Monday, January 27, 2014

Donegal Castle

Donegal Castle, Ireland
Well, if you're from my generation, you might have heard the name Donegal and immediately thought of the Disney film from 1966 titled, "The Fighting Prince of Donegal".  In that film, a young Peter McEnery won the hearts of impressionable teen girls everywhere as he portrayed the nobleman Hugh O'Donnell, "a brash young rebel", who led an uprising against the English in the late 16th century.

Disney's DVD cover
The film didn't do very well at the box office and was criticized for being a bit loose on historical fact, but I remember it being a lot of fun.  In any event, there is a real Donegal castle, just as there was once a real fighting Irishman named Red Hugh who lived there (albeit briefly!).

My friend Lisa visited Donegal on a chilly fall day, but I think it seems more authentic to view an old castle on such a day, don't you?

So, let's join Lisa for our visit!

Donegal castle sits in the middle of the town of Donegal in northwest Ireland.  It consists of a 15th-century keep and a wing which was added a couple of hundred years later.  

The castle sat in ruins for a couple of hundred years, however, the castle has recently been almost fully restored.

I really love people who restore old things for the rest of us to enjoy!  Bless them.

Chief of the O'Donnell clan, a Sir Hugh O'Donnell (not the fighting Red Hugh previously mentioned), built this castle in 1474.  It was situated on the site of a previous fortress, as the word Donegal, in Irish, means "Fort of the Foreigner" and might refer to a much earlier Viking fortress at the site.

The castle was regarded as one of the finest Gaelic castles in Ireland.  It was considered the largest and strongest fortress in the country.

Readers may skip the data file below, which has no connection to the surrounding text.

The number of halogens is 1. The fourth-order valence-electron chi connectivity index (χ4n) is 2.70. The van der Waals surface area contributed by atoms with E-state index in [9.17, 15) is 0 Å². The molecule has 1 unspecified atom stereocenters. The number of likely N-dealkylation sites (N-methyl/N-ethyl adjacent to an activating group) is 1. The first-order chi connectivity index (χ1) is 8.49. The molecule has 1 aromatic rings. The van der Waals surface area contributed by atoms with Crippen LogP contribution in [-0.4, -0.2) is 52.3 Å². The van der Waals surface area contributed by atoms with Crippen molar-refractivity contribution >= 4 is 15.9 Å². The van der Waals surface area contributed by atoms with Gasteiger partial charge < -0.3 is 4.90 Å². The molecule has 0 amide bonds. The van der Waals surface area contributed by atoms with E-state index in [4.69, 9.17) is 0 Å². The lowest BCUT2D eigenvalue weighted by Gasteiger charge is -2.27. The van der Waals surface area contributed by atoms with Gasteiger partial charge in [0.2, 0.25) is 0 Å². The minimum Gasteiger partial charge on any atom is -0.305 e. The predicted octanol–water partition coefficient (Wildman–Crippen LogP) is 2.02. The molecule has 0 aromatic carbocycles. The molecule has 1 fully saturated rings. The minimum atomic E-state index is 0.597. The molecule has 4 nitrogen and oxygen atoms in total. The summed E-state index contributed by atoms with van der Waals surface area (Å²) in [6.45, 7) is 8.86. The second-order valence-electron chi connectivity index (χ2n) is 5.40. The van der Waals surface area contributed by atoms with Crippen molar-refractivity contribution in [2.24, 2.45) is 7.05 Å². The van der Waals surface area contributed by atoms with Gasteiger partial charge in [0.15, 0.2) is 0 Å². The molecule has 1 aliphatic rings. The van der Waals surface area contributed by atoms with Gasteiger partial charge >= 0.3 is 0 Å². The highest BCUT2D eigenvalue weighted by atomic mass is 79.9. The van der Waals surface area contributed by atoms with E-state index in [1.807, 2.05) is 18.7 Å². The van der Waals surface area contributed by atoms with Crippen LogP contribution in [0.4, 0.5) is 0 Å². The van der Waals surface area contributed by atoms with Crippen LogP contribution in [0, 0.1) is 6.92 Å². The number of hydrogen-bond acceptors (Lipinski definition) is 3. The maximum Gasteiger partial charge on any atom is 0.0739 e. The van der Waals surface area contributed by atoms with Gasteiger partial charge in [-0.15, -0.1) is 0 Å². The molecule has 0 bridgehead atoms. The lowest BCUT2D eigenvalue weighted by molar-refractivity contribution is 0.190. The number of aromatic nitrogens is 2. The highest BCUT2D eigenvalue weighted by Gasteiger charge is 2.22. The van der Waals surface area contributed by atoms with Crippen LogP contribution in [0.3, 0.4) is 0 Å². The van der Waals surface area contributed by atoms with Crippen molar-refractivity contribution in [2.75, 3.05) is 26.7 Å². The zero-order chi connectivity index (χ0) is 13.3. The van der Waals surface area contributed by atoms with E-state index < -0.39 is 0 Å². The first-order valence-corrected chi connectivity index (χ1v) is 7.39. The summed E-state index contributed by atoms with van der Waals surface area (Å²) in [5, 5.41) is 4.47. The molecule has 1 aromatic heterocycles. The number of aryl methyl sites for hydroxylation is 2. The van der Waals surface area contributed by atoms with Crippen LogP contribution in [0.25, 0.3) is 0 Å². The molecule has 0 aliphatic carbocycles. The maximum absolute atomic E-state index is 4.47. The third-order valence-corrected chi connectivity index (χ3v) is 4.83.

Schotsie and Squatsie enjoyed viewing the castle!
Our gnome friends Schotsie and Squatsie really enjoyed connecting with their cultural roots in Ireland.  They happily posed for pictures at the castle!

Schotsie and Squatsie checking out the castle map
In the late 1990s, the Office of Public Works began renovations on the castle.  Care was taken to add new roofing and flooring, while keeping to the original styles and techniques used in the 15th and 17th centuries, when the Keep and Jacobean wing, respectively, were built.

Even the stonework has been restored, and the manor wing was partially roofed.

The Castle covers a large area and was a solid fortification in its day.

The city's church spires rise beyond the castle walls

Inside the manor wing, we can see oak timbers that were brought in from the an estate in County Fermanagh for the restoration.

This looks a bit spooky!

Two families claimed the castle as their home:
first the O'Donnells who built it, then the Brooke family.
Strangely enough I grew up with both O'Donnells and Brookes in Phoenix, Arizona!

Following the restoration the castle has been open to the public.  They even host Gaelic cultural evenings there now!  That sounds like a lot of fun.

This room actually looks rather cosy now, with the stone fireplace and the solid wood flooring and stairs.  I could imagine living here, couldn't you?

A diorama shows how the castle would have looked in the 1590s.

This diorama below shows the castle circa 1650, after the wing was added.  By this time ownership of the castle had been taken over by the Brooke family.

A view of the city of Donegal below through the windows:

The timbered ceiling is fabulous!

This buttressed ceiling is quite beautiful.
These stone stairs (see below) scare me!  The railings are a modern addition and would not have been part of the original design of the stairs.

(Below) Looking up at the back side of the stairs from beneath them:

I often marvel at ancient stonework.  This is just amazing.

Here we have the unroofed portion of the castle:  Kathy is inspecting the cobbled floor.

I hope you have enjoyed this visit to the famed Castle of Donegal.

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